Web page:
What is Ruby?

Ruby was created by Yukihiro "Matz" Matsumoto and is an open source, dynamic and interpreted scripting language for quick and easy object-oriented programming.

When someone says Ruby is an interpreted scripting language, it means the Ruby program is executed line by line. This means even if some failure occurs (i.e. at line number 11), the first 10 lines will still be executed.

So Ruby is a dynamic programming language. That means operation can be performed at runtime. If you declare a variable to store some number, then at run time, you use the same variable to store a string value like your name. For any non-dynamic or static programming language, this will generate an error. However, since Ruby is dynamic, it will make the change to store the string value to the variable at run time.

It's also known to have one of the largest and friendliest communities among programming languages.

  • Ability to make operating system calls directly
  • Immediate feedback during development
  • Variable declarations are unnecessary
  • Memory management is automatic
  • Everything is an object
  • Has "mixin" functionality by module
  • Iterators and closures

If you are unfamiliar with some of the concepts above, read on and don't worry. Ruby focuses on simplicity and productivity with an elegant syntax that is natural to read and easy to write, like:

# Quick example of Ruby with Object Oriented Programming
class Greeter
  def initialize(name)
    @name = name.capitalize

  def salute
    puts "Hello #{@name}!"

# Create a new object
g = Greeter.new("world")

# Output "Hello World!"


The current stable version is 2.5.3.


Mac OS X and many Linux distributions come pre-installed with Ruby. To check if Ruby is pre-installed in your system, just run ruby -v on your shell. There are several ways to install Ruby:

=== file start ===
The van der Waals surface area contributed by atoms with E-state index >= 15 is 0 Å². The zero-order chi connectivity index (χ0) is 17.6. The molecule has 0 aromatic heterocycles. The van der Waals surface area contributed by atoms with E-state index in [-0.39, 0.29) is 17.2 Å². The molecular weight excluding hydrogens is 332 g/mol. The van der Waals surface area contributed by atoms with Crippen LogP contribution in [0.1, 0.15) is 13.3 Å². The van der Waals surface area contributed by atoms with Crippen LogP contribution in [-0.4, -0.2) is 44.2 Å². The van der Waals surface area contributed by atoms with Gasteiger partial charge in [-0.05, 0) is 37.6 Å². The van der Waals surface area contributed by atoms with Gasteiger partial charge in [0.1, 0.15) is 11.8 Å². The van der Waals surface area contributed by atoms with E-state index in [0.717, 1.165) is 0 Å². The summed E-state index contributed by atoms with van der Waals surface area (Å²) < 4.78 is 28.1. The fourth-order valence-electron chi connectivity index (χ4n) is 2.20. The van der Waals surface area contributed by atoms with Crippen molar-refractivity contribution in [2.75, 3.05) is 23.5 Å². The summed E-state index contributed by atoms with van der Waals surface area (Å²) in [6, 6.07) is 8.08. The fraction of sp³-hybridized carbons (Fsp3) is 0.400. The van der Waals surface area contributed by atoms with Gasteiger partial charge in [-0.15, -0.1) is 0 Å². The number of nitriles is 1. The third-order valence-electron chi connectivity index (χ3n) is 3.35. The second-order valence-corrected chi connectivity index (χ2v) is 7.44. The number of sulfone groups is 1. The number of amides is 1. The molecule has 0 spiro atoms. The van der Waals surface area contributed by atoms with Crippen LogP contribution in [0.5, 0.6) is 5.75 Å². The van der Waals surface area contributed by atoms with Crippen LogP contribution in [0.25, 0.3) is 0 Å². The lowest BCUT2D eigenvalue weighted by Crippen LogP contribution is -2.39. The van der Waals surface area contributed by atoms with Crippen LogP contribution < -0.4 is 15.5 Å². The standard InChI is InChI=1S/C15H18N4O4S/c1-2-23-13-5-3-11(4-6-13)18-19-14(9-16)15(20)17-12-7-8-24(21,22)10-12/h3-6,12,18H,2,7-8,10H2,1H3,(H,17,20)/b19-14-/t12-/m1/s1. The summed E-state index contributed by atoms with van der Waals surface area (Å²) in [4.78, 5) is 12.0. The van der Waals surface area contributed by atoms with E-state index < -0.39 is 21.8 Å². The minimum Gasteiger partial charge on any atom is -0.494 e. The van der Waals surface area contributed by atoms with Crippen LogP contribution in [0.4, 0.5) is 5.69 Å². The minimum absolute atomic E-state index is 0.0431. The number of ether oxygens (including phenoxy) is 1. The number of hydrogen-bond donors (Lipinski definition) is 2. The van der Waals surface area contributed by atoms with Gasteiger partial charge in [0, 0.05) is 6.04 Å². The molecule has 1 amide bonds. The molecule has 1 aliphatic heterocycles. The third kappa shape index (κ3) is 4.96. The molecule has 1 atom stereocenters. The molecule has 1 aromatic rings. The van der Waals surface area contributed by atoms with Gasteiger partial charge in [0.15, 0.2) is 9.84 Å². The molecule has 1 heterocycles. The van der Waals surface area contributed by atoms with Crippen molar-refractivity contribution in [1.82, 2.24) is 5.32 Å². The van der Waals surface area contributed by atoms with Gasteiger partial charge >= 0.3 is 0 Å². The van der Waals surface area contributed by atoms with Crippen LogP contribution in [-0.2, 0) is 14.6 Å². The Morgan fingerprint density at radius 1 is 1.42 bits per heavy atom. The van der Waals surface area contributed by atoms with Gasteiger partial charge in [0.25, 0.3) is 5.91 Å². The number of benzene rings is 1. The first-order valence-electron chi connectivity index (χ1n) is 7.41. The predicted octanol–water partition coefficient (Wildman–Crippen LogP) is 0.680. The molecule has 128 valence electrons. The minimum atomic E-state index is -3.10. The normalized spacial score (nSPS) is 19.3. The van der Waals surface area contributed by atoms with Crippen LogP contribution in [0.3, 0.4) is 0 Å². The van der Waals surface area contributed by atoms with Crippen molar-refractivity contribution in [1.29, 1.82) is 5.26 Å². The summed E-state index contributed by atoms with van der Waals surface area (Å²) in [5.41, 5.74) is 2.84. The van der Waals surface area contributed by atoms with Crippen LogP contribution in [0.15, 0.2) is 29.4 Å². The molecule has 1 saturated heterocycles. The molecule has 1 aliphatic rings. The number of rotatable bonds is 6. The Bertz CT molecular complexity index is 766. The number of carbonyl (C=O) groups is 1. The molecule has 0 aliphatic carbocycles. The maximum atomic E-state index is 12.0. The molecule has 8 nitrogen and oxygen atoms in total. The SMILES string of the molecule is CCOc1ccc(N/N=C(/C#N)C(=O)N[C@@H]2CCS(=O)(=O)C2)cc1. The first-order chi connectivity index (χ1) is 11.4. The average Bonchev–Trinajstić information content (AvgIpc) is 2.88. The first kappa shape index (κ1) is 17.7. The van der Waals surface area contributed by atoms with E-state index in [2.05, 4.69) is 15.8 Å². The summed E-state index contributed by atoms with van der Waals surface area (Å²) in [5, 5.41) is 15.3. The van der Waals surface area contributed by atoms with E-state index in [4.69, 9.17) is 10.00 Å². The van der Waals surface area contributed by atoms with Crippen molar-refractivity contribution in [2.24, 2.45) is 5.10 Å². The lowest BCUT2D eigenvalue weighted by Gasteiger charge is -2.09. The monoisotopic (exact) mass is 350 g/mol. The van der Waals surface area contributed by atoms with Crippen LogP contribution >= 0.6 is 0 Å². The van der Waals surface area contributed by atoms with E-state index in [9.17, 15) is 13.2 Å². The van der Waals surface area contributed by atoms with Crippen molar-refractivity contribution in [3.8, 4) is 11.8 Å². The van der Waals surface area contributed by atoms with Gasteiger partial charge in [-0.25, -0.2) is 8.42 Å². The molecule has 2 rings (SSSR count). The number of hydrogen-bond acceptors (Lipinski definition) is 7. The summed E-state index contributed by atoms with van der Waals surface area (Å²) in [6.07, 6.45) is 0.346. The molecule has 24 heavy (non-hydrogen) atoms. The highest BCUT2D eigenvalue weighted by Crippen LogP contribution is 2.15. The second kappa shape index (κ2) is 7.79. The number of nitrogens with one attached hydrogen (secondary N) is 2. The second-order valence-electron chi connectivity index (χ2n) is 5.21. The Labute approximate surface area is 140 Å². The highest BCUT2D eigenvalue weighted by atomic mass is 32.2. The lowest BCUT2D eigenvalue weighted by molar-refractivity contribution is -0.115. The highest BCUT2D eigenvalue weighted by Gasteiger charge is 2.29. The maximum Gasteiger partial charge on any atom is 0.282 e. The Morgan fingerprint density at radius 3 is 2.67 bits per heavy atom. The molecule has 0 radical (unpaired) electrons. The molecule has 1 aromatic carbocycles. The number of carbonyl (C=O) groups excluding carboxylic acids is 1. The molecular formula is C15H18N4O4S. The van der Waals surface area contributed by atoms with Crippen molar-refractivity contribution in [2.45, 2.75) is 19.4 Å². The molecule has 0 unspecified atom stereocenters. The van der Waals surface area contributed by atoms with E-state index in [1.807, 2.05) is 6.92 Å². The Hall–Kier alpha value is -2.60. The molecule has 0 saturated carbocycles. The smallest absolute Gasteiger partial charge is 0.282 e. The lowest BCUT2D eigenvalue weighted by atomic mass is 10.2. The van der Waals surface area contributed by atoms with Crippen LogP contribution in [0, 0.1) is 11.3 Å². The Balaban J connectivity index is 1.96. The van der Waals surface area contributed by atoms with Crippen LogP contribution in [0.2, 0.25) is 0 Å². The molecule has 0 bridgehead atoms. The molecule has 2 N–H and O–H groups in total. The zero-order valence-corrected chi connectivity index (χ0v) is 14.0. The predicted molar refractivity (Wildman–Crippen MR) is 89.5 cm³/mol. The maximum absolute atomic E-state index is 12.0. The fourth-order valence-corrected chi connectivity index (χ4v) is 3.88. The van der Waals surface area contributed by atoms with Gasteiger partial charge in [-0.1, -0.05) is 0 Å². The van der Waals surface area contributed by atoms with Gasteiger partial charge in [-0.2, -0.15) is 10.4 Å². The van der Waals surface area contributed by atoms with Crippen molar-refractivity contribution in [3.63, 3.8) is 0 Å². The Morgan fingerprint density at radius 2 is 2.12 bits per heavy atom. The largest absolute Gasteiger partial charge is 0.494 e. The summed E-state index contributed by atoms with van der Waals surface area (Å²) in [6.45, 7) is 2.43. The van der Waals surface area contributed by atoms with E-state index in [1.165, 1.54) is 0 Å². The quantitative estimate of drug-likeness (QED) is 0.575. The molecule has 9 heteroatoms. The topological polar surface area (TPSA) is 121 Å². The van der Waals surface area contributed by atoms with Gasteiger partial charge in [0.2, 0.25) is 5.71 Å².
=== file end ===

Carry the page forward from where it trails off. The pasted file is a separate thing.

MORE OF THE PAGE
• When you are on a UNIX-like operating system, using your system’s package manager is the easiest way of getting started. However, the packaged Ruby version usually is not the newest one.
  • Installers can be used to install a specific or multiple Ruby versions. There is also an installer for Windows.
  • Managers help you to switch between multiple Ruby installations on your system.
  • And finally, you can also build Ruby from source.

To know about how to install Ruby through package managers, installers and source, click here. RVM (Ruby Version Manager) and rbenv are the most popular Ruby managers to manage multiple Rubies. If you get stuck anywhere, don't worry, just head over to our Gitter chat room and ask us anything.


IRB stands for Interactive Ruby Shell. The abbreviation irb comes from the fact that the filename extension for Ruby is ".rb", although interactive Ruby files do not have an extension of ".irb". The program is launched from a command line and allows the execution of Ruby commands with an immediate response, experimenting in real-time. It features command history, line editing capabilities, and job control, and is able to communicate directly as a shell script over the Internet and interact with a live server. Interactive Ruby Shell is a great way to explore the Ruby language and quickly test scripts. It was developed by Keiju Ishitsuka.